Will the next UN secretary general be a woman?
Mary Robinson, Nicholas Kristof and other global experts share their thoughts on the potential repercussions of a female UN secretary general
“We can’t use the excuse that there aren’t enough qualified women to choose from,” argues Jean Krasno, a Yale professor and UN expert. TheWoman Secretary General campaign she chairs produced a list of outstanding women from all regions, including the next potential region – Eastern Europe – with Irina Bokova, the head of Unesco, and Kristalina Ivanova Georgieva, economist and EU commissioner at the top of the list. Also on the list are Christine Lagarde, head of the IMF, Michelle Bachelet, the president of Chile and former head of UN Women, and Helen Clark, former prime minister of New Zealand and head of UNDP.
A recent Guardian poll found that 96% of respondents believe it’s time to have a female secretary general..."
Back in 2005 we could read:
The organization Equality Now claimed Saturday the next Secretary General of the United Nations should be a woman, something that has never happened throughout its 60 years of existence, though there are many female candidates qualified for the post.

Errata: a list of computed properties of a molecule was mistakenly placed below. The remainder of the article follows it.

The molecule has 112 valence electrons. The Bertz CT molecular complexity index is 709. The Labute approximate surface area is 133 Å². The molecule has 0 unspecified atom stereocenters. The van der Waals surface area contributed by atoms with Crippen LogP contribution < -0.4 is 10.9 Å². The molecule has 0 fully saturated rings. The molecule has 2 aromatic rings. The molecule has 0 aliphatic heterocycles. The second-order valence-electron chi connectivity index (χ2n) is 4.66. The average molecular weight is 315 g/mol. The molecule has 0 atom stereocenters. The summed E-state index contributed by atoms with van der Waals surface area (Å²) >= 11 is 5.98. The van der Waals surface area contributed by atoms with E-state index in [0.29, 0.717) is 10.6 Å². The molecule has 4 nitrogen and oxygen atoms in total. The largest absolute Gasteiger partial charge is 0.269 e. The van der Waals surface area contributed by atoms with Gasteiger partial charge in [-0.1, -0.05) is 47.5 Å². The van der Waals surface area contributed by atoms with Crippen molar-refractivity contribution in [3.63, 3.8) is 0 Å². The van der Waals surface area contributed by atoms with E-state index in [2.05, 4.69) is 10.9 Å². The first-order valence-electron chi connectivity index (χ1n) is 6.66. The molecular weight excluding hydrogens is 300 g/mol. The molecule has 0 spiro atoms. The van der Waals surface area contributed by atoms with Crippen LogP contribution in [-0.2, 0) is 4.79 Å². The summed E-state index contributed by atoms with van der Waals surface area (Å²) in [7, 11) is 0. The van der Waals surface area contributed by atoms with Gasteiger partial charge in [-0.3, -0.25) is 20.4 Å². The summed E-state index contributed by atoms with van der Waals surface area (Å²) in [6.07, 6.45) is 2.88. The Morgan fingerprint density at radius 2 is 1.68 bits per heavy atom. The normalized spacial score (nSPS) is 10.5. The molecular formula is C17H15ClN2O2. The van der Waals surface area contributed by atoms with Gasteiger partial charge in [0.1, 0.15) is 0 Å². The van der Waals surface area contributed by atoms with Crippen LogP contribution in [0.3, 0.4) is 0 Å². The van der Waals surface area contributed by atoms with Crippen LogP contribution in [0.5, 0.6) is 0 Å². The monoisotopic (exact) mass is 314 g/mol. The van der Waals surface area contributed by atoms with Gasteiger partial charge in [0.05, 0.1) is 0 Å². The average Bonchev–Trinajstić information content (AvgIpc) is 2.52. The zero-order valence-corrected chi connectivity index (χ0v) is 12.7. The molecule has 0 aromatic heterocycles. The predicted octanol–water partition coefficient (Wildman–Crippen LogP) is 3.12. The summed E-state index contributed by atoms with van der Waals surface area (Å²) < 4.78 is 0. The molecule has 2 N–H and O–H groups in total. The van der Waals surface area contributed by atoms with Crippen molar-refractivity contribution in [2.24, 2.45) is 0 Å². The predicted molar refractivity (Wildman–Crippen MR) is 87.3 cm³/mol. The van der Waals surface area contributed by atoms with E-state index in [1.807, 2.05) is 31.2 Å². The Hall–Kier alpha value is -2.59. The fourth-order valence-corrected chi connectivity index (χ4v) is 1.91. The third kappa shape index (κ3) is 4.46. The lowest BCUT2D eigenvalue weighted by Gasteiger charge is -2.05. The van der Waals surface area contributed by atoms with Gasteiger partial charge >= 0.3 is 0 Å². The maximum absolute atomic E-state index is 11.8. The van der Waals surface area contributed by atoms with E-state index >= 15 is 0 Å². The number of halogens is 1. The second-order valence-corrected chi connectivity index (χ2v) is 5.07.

A press release by the international NGO reads women have very little representation in the UN directive positions.
Up to mid 2005, females held only 37.1 percent of top and professional posts within the UN. Regarding the position as deputy secretary general, the figure barely amounted to 16.2 percent.
“Women´s unequal access to positions of power linked to decision-making worldwide hinders the UN goals, including those for equity, development, and peace,” the group affirms.
Female representation should be taken into consideration when naming the future UN secretary general after Kofi Annan concludes his term this year, it stressed.
The mentioned post generally rotates so that all geographic regions take a turn. “Women have never had a chance and there are many well-prepared candidates in all regions,” the release indicates.
From 1945 to 2006, the United Nations has been led by three representatives from Europe, two from Africa, one from Latin America, and one from Asia, Equality Now highlights.
Prensa Latina and the Organization for Defending Victims of Violence (ODVV), a non-governmental organization devoted to promote a non-violence culture.